In the summer of 2009, at the age of 56, Becky Benson got news she wasn’t expecting. She had gone to her primary care doctor for a checkup following a bout of severe headaches. She expected to hear she had high blood pressure. Instead, routine bloodwork indicated she had leukemia.
“It was quite a shock,” says Becky, a resident of Bruceton Mills, roughly 30 minutes east of Morgantown. “It was just like the world stopped right there.”
A subsequent bone biopsy confirmed that Becky had acute myeloid leukemia (AML), an aggressive cancer of the bone marrow and blood. Her doctors at a regional hospital in Morgantown immediately began high-dose chemotherapy.
“From June through October, I was in and out of the hospital,” Becky says. “They gave me all the treatments they could. But because the AML was so aggressive, it kept coming back.”
A Second Chance
Becky soon learned she’d need a bone marrow transplant to survive. That September, she had her first appointment with Michael Craig, MD, director of the Alexander B. Osborn Hematopoietic Malignancy and Bone Marrow Transplant Service at the WVU Cancer Institute.
Dr. Craig began work to find a blood stem cell donor match for Becky using the National Marrow Donor Program (BetheMatch.org) network. However, the transplant could not be scheduled until Becky achieved remission, and the chemotherapy wasn’t working. Eventually, Becky’s initial oncologist at the regional medical center told her nothing more could be done for her.
“He wanted to send me home on hospice care,” she recalls.
But Becky wasn’t ready to give up. She learned about a clinical trial for a new chemotherapy drug at the WVU Cancer Institute’s Mary Babb Randolph Cancer Center and asked to be a candidate.
“My husband and I talked about it, and I realized, ‘What do I have to lose?’” Becky says.
Becky entered the clinical trial, was admitted to the hospital, and received weeks of treatments. The new rounds of chemotherapy worked well enough that her doctors could finally schedule the bone marrow transplant.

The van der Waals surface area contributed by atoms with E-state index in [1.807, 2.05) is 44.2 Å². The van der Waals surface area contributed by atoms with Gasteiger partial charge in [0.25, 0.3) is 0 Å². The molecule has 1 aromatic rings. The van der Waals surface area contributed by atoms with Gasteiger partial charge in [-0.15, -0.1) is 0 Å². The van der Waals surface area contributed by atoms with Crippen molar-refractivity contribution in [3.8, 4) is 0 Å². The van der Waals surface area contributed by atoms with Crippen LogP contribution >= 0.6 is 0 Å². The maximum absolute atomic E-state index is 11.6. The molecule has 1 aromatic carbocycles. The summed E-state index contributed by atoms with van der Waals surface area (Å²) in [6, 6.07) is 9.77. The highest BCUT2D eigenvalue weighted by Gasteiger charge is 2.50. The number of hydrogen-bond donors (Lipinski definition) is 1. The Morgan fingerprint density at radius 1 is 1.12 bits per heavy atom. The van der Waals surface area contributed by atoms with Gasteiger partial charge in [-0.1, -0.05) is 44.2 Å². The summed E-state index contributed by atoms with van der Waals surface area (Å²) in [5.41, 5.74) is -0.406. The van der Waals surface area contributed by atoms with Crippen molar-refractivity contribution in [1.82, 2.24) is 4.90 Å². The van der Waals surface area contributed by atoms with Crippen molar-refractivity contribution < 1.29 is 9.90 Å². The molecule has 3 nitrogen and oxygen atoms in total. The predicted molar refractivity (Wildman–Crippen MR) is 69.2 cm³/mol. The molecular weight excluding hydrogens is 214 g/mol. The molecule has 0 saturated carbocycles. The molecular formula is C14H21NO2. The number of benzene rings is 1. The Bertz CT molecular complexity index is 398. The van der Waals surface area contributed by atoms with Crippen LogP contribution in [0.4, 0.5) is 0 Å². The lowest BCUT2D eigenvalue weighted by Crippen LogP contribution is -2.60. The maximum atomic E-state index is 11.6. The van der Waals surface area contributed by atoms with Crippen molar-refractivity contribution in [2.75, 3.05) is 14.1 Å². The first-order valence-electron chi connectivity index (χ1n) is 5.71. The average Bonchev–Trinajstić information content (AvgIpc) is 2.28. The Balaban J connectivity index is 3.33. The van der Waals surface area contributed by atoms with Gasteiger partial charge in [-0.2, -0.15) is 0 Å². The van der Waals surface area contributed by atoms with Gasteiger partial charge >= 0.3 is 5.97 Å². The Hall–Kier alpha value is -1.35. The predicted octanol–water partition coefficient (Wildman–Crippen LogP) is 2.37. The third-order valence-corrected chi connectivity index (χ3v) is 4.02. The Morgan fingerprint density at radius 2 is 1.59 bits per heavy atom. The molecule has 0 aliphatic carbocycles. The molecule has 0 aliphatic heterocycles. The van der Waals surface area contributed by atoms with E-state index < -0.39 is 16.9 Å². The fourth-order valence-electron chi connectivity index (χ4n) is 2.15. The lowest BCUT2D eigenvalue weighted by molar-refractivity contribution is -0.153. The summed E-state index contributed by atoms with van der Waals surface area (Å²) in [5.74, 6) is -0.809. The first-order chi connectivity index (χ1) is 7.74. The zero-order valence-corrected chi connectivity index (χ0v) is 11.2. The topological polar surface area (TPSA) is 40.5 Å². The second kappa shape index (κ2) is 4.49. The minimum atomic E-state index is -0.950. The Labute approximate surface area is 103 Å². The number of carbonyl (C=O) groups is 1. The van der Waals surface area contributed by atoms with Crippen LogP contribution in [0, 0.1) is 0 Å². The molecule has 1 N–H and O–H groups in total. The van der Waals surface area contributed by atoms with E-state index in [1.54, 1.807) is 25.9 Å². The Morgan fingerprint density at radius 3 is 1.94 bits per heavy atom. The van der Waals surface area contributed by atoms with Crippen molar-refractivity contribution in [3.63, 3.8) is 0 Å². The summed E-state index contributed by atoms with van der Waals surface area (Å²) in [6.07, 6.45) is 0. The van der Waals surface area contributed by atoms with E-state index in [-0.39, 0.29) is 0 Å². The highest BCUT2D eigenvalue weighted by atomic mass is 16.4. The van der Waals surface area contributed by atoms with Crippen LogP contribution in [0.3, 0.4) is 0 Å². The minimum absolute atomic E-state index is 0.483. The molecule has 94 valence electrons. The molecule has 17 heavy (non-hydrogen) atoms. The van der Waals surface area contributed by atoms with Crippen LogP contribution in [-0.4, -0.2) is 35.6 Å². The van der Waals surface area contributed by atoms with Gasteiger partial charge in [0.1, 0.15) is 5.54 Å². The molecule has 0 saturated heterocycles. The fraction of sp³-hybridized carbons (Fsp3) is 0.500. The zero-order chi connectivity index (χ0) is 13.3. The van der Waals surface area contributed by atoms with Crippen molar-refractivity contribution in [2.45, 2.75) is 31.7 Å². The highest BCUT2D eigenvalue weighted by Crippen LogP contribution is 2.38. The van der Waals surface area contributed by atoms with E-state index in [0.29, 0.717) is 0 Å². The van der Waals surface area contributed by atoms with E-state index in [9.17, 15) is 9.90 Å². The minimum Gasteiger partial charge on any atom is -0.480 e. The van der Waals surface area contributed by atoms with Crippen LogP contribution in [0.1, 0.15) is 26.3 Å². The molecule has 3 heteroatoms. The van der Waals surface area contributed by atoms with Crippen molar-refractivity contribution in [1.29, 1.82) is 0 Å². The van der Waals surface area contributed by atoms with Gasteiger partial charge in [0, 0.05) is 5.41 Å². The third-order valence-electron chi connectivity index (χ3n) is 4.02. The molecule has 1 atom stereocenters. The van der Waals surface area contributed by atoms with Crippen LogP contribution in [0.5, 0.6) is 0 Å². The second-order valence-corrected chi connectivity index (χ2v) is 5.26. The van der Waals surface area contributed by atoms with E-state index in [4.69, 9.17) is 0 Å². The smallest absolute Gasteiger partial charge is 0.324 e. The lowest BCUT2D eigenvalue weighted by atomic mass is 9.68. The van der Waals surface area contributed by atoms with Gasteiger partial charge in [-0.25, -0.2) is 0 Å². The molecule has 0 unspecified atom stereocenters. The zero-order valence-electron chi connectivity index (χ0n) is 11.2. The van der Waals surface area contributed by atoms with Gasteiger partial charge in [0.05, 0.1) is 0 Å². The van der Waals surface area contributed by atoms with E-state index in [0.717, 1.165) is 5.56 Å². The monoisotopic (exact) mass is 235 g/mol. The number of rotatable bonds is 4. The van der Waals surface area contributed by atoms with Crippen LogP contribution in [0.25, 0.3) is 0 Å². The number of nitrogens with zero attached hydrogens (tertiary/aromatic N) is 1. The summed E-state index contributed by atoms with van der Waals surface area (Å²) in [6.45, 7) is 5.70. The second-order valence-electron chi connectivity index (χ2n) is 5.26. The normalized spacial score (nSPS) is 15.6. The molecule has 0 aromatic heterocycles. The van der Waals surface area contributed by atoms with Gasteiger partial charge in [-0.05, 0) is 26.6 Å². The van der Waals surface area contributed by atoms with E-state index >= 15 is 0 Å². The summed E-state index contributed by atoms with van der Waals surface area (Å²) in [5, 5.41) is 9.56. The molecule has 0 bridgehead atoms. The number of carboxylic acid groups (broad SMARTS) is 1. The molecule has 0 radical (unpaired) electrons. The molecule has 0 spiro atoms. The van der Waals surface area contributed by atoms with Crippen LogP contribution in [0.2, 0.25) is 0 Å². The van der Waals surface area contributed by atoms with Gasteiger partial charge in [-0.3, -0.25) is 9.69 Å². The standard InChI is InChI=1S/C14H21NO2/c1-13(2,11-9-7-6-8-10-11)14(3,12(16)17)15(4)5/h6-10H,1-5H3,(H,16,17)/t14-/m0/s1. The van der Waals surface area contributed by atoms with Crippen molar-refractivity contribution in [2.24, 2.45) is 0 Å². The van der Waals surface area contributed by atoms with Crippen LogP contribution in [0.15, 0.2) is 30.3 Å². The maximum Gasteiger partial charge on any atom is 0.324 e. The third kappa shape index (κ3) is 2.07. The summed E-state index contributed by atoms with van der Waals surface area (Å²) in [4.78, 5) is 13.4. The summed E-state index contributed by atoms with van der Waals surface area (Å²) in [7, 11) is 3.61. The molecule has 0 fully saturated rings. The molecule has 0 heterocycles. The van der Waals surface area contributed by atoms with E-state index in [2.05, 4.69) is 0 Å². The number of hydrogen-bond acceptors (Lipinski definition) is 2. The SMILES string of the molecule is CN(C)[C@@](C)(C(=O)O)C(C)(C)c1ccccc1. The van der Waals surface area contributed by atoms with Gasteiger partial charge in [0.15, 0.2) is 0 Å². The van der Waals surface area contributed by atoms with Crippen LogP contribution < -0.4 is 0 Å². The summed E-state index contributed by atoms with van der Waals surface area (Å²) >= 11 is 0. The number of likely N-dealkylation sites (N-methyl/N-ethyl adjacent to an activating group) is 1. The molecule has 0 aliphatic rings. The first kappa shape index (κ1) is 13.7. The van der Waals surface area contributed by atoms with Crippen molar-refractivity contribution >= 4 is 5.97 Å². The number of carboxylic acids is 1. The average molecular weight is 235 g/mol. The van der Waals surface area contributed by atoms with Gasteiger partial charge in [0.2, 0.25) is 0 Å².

On December 8, 2009, Becky received a blood transplant using stem cells donated from a match in Germany. On December 15, a member of Dr. Craig’s care team shared the good news — the transplant was a success. Her leukemia was gone.
“It took a while for the news to sink in,” says Becky, who has now been in remission for more than 11 years. “By that time, Dr. Craig and the other doctors and nurses at WVU were like family to me. They had visited with me and cried with me. I couldn’t have asked for better care.”
An Appreciation for Everything
In the decade-plus since her diagnosis, Becky and her husband, Gary, have had the joy of watching their son become the father of three sons himself. Becky’s time with her grandchildren has been a constant source of joy.
“I am very, very fortunate,” she says. “Cancer taught me it takes strength to survive, but it takes courage to live.”
Becky credits her recovery to her family’s support and the exceptional skill and compassion of her WVU Cancer Center care team, with whom she’s remained close.
When she thinks about moments that set her treatment apart, Becky recalls how one of her WVU doctors stayed after a checkup to help her set up a laptop so she could stay in touch with family from the hospital.
Throughout her stay, WVU nurses and physicians took time to carefully explain every aspect of the treatment plan with Becky and her husband. “A couple of the nurses really took to my husband,” she jokes.
When Becky finally felt well enough to eat following chemotherapy, several of her nurses brought her milkshakes and food they’d made for her at home.
Becky built a particularly close bond with Jodi Wilson, her bone marrow transplant nurse, who now works as a school nurse in West Virginia.
“Jodi stayed with me through the entire thing,” says Becky. “We’ve become so close. On Nurse’s Day each year, I’ll send her a message saying, ‘I’m so thankful you were my nurse,’ and she’ll say, ‘No, you are a blessing to me.’”
In the years since her recovery from leukemia, Becky has made it a point to greet each day as a blessing. She feels her battle with leukemia has helped her live a happier, more fulfilling life.
“Going through leukemia taught me to be a better person,” Becky explains. “I’m more understanding. I listen more. I care more. It’s helped me to appreciate every little thing in life. And I wake up every morning with a new start.”